Forces from Ethiopia’s northern restive Tigray region said on Monday that they were pushing south and had recaptured a town from government forces, underscoring their determination to keep fighting until the region’s prewar borders are restored.
The Reuters news agency was unable to independently confirm the claim because communication links to the region are down.
Conflict erupted in Tigray eight months ago after Ethiopia’s Prime Minister Abiy Ahmed sent government forces to quell a rebellion by a powerful ethnic faction, the Tigray People’s Liberation Front (TPLF).
Prime Minister Ahmed’s Prosperity Party won the recently held parliamentary elections in a landslide, tightening his grip on power.
The government declared victory three weeks later when it took the regional capital Mekelle, but the fighting continued, leaving thousands of people dead and nearly two million forced from their homes.
But on June 28, the TPLF announced the recapture of Mekelle and now claims to control most of Tigray, home to seven million people.
TPLF spokesperson Getachew Reda told Reuters on Monday that Tigrayan forces controlled Korem, a town 170 kilometres (105 miles) south of Mekelle, and were pushing to seize control of the major town of Alamata, 20km (12 miles) further south.
A former resident of Korem now living in the capital Addis Ababa told Reuters that a family member fleeing their home had reached an area with cell service and confirmed fighting.
Ethiopian military spokesman Colonel Getnet Adane did not comment on who was in control of the town but said in a text message, “we had declared a ceasefire,” referring to a unilateral ceasefire declared by the Ethiopian government after its troops pulled out of Mekelle. The TPLF has called the ceasefire “a joke”.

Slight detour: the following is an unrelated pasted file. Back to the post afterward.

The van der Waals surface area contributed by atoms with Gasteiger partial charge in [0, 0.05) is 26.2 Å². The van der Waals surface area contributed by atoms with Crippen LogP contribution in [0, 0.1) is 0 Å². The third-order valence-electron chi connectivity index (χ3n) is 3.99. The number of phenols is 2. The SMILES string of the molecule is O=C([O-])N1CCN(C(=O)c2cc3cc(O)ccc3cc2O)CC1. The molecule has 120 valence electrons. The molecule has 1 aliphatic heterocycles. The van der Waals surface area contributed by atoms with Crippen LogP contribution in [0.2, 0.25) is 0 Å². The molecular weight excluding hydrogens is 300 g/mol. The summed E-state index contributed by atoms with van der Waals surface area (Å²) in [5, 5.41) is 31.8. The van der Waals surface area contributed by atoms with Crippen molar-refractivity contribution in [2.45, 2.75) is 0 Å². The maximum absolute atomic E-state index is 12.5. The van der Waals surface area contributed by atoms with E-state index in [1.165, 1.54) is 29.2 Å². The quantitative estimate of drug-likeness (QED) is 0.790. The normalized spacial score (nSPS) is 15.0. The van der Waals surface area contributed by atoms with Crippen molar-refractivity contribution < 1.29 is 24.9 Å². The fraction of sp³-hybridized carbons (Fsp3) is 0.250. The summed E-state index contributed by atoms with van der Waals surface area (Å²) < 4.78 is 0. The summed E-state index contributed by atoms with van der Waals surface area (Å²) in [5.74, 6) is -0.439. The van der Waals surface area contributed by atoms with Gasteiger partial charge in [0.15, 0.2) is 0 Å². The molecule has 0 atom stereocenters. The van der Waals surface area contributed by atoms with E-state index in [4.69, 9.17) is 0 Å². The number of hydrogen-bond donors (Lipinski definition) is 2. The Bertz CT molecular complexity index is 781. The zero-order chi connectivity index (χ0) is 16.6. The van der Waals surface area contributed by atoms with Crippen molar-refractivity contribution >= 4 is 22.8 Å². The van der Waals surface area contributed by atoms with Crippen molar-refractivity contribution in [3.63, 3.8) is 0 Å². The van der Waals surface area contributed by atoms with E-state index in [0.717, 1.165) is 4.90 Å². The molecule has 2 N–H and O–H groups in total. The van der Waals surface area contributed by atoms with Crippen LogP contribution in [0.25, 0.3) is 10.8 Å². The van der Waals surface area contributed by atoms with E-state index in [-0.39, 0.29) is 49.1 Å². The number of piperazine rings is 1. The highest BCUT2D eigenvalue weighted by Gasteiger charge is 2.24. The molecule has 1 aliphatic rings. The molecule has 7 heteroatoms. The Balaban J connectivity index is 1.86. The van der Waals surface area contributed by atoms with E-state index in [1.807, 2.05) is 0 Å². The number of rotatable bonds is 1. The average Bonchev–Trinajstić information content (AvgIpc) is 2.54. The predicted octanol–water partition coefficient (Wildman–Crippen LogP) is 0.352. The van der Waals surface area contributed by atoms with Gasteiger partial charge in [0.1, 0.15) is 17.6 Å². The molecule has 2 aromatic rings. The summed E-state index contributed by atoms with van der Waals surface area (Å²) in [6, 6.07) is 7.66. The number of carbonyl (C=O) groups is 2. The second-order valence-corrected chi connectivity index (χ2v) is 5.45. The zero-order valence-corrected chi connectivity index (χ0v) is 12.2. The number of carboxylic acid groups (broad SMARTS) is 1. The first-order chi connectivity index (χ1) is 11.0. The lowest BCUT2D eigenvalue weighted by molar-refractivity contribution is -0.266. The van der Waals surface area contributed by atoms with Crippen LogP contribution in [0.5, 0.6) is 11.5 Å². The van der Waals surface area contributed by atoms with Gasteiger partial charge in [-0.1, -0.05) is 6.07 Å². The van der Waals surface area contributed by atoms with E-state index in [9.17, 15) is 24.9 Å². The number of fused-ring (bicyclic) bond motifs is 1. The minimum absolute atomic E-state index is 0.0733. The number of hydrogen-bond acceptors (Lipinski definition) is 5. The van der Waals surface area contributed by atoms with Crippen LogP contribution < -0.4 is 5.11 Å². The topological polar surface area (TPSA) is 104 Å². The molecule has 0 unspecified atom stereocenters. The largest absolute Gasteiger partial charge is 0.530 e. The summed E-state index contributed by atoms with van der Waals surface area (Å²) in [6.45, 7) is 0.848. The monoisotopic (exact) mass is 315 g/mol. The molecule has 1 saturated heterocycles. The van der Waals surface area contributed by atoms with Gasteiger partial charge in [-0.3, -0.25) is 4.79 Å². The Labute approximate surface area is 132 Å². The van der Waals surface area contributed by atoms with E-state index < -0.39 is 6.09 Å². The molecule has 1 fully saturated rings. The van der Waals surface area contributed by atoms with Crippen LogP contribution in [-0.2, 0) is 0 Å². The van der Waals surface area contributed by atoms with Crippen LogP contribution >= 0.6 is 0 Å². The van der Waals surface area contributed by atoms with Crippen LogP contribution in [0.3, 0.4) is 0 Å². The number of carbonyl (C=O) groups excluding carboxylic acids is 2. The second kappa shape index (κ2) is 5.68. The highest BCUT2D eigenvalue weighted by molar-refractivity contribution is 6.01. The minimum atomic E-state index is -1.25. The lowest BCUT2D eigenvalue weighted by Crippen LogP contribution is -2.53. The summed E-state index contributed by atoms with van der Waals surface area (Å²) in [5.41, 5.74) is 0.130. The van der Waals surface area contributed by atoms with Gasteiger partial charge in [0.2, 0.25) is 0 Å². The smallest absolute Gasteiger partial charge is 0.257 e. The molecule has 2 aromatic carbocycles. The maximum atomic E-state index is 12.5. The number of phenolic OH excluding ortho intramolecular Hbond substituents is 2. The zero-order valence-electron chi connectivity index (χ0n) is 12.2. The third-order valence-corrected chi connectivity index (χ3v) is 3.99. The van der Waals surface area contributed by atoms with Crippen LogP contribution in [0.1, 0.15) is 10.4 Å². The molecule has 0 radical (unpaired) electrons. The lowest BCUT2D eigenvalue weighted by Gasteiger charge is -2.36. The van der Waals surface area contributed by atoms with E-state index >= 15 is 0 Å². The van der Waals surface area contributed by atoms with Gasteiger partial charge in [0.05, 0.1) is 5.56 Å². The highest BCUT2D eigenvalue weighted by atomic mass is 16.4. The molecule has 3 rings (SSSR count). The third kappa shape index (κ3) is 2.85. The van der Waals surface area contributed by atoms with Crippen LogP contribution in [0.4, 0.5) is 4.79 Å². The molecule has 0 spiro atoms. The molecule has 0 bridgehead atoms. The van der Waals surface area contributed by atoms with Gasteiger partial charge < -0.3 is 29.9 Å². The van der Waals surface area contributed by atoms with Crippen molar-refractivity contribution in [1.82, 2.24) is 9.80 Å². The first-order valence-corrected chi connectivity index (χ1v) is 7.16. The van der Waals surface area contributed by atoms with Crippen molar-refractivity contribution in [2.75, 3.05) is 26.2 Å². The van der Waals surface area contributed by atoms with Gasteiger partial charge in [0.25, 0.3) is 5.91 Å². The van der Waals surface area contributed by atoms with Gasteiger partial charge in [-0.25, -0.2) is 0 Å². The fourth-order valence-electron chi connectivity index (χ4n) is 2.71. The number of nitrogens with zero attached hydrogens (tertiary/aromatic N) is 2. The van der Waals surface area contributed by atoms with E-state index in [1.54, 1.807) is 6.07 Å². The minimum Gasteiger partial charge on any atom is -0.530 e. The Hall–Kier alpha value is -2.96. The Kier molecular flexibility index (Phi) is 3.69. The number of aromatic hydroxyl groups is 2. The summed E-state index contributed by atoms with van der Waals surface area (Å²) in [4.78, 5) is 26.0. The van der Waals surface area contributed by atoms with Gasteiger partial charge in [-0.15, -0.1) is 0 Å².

A spokesperson for Prime Minister Ahmed and the head of the government’s task force on Tigray did not respond to requests for comment.
Getachew, the TPLF spokesperson, said the group wants its prewar borders restored and transport links open to allow people and humanitarian aid to move.
The conflict has forced nearly two million people to flee their homes.
Early last month, the UN said at least 350,000 people in Tigray faced famine. The US Agency for International Development last week estimated the number at 900,000.
The United Nations’ World Food Programme on Monday said the first humanitarian convoy to enter Tigray in two weeks had reached Mekelle.
Here it comes! 🚚🚚🚚 #HappeningNow the first humanitarian convoy to enter #Tigray for two weeks is arriving into #Mekelle!@WFP needs to continue delivering 1000 metric tons of life-saving food on 40 trucks a day to #Tigray to meet the emergency food needs of 2.1 million people pic.twitter.com/I5jREgbdUm
— WFP_Ethiopia (@WFP_Ethiopia) July 12, 2021
“WFP need to continue delivering 1,000 metric tonnes of life-saving food on 40 trucks a day to Tigray to meet the emergency food needs of 2.1 million people,” the UN agency posted on Twitter.
Major roads into Tigray have been blocked by government forces and their allies and at least two bridges destroyed.
Ethiopian authorities have denied blocking aid to Tigray and said they are rebuilding infrastructure.
The European Union’s foreign policy chief Josep Borrell said on Monday that the bloc should be ready to use sanctions on Ethiopia as a way to push for peace and humanitarian access in Tigray.
“The option of restrictive measures must be on the table,” Borrell told a news conference after a meeting of EU foreign ministers that discussed the conflict, using EU parlance for economic sanctions, travel bans and asset freezes.
Meanwhile, US State Department spokesman Ned Price on Monday said that Washington was “gravely concerned” by reports of hostilities in western Tigray and evidence of escalating military conflict.
“Escalating fighting will undermine critical ongoing efforts to deliver humanitarian relief to families affected populations and tiebreak,” he said at a press briefing.
Price warned that any effort to change the internal boundaries of Ethiopia by force would be “unacceptable”.
“Any issue of such national important importance, like borders, would be an issue for the Ethiopian people to decide, through consensual dialogue, not by the barrel of a gun,” he added.